A University of Washington survey released last month that purports to find strong racist tendencies among supporters of the Tea Party movement is continuing to be much discussed.
Comedian harbors highly suspect views on race.
New York Times op-ed columnist Charles M. Blow cited the research again this weekend in a piece whose opening line was: "Racist. Tea Party. Are those separate concepts or a single one?" By the end of the column there's little doubt about where Blow comes down on that question.
There's no doubt about where University of Washington social scientist Christopher Parker comes down either. "The Tea Party...appear[s] predisposed to intolerance," he declares in a summary of his survey results.
But if you look at some of the questions posed by Parker's survey, you'll see that only the most simplistic, PC answers to racial questions are allowed. Bill Cosby himself wouldn't pass this test.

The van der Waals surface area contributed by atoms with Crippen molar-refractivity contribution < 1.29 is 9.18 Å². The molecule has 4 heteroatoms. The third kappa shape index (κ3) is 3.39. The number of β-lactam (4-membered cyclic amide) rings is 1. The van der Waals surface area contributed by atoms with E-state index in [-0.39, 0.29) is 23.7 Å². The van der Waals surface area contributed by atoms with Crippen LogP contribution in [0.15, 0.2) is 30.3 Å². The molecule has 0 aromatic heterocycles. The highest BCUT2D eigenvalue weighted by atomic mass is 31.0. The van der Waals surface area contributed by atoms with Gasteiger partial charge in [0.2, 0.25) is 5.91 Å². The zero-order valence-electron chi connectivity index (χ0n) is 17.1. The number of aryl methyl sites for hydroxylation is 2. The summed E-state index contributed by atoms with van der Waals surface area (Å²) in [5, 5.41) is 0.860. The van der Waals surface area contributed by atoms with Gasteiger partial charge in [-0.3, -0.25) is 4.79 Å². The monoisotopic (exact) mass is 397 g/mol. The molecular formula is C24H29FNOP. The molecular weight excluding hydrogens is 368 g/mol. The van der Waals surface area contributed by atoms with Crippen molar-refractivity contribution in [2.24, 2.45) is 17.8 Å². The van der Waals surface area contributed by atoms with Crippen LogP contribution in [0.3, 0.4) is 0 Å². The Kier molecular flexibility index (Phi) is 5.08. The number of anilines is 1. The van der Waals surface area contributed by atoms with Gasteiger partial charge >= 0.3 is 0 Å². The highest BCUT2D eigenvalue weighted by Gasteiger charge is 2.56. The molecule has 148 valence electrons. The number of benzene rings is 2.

What are examples?Well, let's see. There's this one: "Irish, Italians, Jewish, and many other minorities overcame prejudice and worked their way up. Blacks should do the same without special favors." You better immediately and strongly disagree with that one or else you're displaying "racial resentment," according to Professor Parker.
Then there's this one: "Over the past few years, blacks have gotten less than they deserve." Don't agree? Sorry, you go into the racist column.
Or there's this one: "If blacks would only try harder they could be just as well off as whites." An extremely arguable point for sure and also one that a number of conservative black thinkers themselves have advanced. So what of Bill Cosby, who said of his community: "It's not what they're doing to us; it's what we're not doing"? Into the racist camp, according to the UW's methodology.
In other words, if you don't loyally mouth PC views about the continuing evils of discrimination and the need for extra government help, you are, by this study, dinged as a prejudiced person.
Talk about intolerance.
The Tea Party may well be full of racist Obama-haters. But sometimes the conservative conspiracy theorists really have a point.